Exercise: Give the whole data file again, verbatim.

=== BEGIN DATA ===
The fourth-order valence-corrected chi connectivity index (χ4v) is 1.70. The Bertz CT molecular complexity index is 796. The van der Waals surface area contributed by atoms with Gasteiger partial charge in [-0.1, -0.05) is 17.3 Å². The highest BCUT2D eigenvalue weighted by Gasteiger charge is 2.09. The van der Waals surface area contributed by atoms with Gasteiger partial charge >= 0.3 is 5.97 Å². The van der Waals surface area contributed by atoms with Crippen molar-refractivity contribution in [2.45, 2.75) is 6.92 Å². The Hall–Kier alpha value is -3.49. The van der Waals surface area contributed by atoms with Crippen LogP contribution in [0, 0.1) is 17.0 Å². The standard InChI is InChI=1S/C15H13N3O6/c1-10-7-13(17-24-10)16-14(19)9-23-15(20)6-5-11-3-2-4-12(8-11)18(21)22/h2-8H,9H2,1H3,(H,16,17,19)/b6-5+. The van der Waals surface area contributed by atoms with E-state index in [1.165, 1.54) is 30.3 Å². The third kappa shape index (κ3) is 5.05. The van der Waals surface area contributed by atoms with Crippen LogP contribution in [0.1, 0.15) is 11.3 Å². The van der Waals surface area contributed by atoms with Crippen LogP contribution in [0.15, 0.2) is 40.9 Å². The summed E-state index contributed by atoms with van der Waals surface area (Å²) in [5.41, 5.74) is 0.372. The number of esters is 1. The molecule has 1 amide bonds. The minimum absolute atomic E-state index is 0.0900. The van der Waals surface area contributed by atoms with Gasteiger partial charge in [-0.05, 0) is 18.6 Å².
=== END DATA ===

The fourth-order valence-corrected chi connectivity index (χ4v) is 1.70. The Bertz CT molecular complexity index is 796. The van der Waals surface area contributed by atoms with Gasteiger partial charge in [-0.1, -0.05) is 17.3 Å². The highest BCUT2D eigenvalue weighted by Gasteiger charge is 2.09. The van der Waals surface area contributed by atoms with Gasteiger partial charge >= 0.3 is 5.97 Å². The van der Waals surface area contributed by atoms with Crippen molar-refractivity contribution in [2.45, 2.75) is 6.92 Å². The Hall–Kier alpha value is -3.49. The van der Waals surface area contributed by atoms with Crippen LogP contribution in [0, 0.1) is 17.0 Å². The standard InChI is InChI=1S/C15H13N3O6/c1-10-7-13(17-24-10)16-14(19)9-23-15(20)6-5-11-3-2-4-12(8-11)18(21)22/h2-8H,9H2,1H3,(H,16,17,19)/b6-5+. The van der Waals surface area contributed by atoms with E-state index in [1.165, 1.54) is 30.3 Å². The third kappa shape index (κ3) is 5.05. The van der Waals surface area contributed by atoms with Crippen LogP contribution in [0.1, 0.15) is 11.3 Å². The van der Waals surface area contributed by atoms with Crippen LogP contribution in [0.15, 0.2) is 40.9 Å². The summed E-state index contributed by atoms with van der Waals surface area (Å²) in [5.41, 5.74) is 0.372. The number of esters is 1. The molecule has 1 amide bonds. The minimum absolute atomic E-state index is 0.0900. The van der Waals surface area contributed by atoms with Gasteiger partial charge in [-0.05, 0) is 18.6 Å².